The double-bubble-like effect achieved by the recessed center portion of the roof serves a dual purpose. The first is related to aerodynamics, but the second is the one that will make you less averse to spending long periods of time in the car. The Lamborghini Revuelto offers occupants an extra 26 mm of headroom and 84 mm more legroom than the Aventador, and there's now even enough space behind the seats for a golf bag. It's quite likely that loading a set of clubs behind the seats will only be possible when occupants measure five-foot-nothing, but it's a nice concession nonetheless.
You also get the usual frunk, storage compartments under the center dashboard and between the two seats, and a cupholder on the passenger side of the dash. Koenigsegg owners are laughing as they read this, having been able to enjoy multiple cupholders for many years.
The completely new Human Machine Interface (HMI) system now consists of three displays, much like any contemporary Ferrari supercar. In the Revuelto, this means a 12.3-inch driver cluster, an 8.4-inch portrait-oriented center display, and a 9.1-inch passenger screen. Infotainment content can now be moved to either the driver's instrument cluster or the passenger's unique screen using a two-finger swipe. The navigation system is faster and features real-time traffic, weather, and related info, like parking spaces, gas stations, charging points, and so on. Opening hours and prices are also displayed where available. Alexa integration, along with that of What3Words and SiriusXM 360L, provides an extra layer of functionality, while over-the-air updates will ensure the system always stays fresh.
To be honest, even a CB radio might have been an improvement over the old Aventador's Audi-based system, but we're glad Lamborghini is doing this one properly. There seems to be a marked improvement in overall quality too, at least based on these images. We're less happy about all the buttons on the steering wheel, including those for turn signal indicators, both of which are irritatingly sited on the left spoke. This looks like an ergonomic nightmare to us, but Lamborghini claims it'll help keep your hands on the wheel. Sure, but it'll keep your eyes there too. Maybe the Aventador wasn't so bad.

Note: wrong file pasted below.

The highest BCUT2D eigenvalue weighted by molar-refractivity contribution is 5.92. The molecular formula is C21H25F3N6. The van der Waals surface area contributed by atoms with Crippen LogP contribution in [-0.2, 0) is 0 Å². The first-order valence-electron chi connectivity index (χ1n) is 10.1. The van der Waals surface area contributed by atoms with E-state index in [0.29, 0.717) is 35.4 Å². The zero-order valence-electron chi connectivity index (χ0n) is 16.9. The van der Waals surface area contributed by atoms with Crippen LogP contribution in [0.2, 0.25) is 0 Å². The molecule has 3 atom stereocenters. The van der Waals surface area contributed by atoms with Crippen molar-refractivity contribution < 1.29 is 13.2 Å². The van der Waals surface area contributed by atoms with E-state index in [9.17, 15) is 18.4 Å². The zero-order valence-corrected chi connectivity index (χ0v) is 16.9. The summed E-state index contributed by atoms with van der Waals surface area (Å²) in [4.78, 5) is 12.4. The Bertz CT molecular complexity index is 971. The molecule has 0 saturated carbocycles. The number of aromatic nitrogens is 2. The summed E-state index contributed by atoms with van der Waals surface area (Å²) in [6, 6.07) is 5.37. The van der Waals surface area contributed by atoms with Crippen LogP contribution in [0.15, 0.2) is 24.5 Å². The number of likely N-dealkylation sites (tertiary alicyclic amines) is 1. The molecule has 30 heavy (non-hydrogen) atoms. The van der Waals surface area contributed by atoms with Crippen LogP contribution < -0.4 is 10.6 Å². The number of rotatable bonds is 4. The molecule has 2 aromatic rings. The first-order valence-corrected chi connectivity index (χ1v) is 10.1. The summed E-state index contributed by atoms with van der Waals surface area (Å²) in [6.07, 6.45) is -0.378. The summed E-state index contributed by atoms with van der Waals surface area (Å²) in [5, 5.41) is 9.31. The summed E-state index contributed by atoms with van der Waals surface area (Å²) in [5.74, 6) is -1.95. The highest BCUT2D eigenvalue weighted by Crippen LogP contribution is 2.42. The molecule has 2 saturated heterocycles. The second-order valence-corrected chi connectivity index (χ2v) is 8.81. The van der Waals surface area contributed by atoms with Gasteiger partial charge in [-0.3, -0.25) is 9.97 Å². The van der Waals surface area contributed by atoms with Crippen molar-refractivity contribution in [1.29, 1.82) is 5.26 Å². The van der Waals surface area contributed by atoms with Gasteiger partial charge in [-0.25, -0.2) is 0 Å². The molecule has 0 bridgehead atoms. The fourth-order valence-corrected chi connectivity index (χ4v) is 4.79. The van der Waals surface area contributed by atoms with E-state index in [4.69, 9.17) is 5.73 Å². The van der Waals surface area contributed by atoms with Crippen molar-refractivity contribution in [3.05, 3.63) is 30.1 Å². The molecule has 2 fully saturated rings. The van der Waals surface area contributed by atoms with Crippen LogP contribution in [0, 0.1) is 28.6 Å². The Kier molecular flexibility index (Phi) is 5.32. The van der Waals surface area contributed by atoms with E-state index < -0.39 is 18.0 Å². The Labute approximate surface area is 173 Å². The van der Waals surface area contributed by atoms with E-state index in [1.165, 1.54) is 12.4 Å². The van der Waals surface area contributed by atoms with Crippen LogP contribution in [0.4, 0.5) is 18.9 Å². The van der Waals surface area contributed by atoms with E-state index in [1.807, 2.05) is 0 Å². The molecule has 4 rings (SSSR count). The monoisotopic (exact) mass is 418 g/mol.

This is probably the least glamorous element of a new supercar, but it's the most important. That carbon fiber monofuselage we discussed earlier, with its remarkable weight savings and torsional rigidity improvements? It's also safer for occupants and presents a world-first. The Revuelto is the first supercar in the world to feature a front crash structure made entirely of carbon fiber, and this offers double the energy absorption properties of a conventional front clip.
In addition, the Revuelto is the first Lambo with a complete advanced driver assistance system, which includes a lane keep assist system, a blind-spot monitor, and rear cross-traffic alert, something that anyone who's ever reversed a Lamborghini would agree was sorely lacking from past products. A surround-view camera system is also included, so you have no excuse to curb those wheels. The Aventador had no more than airbags, stability control, and a rearview camera - the bare minimum required by law.
Then there's Lamborghini Connect, a tracking system that allows an owner to monitor fuel level, battery charge, electric range, and the exact location in which the car is parked. In addition, the Unica app allows one to lock or unlock doors, sound the horn, or activate the lights (some of this can be done via an Apple Watch), all remotely. More importantly, the system allows the owner to set a certain speed or geographical limit and even a time in which the car is allowed to be used. The car can't be remotely deactivated, but the owner will know if their 17-year-old son has gone for a joyride, where they went, at what time, and how fast they were going.
Finally, the Revuelto is safer for the environment, promising a 30% reduction in CO2 emissions.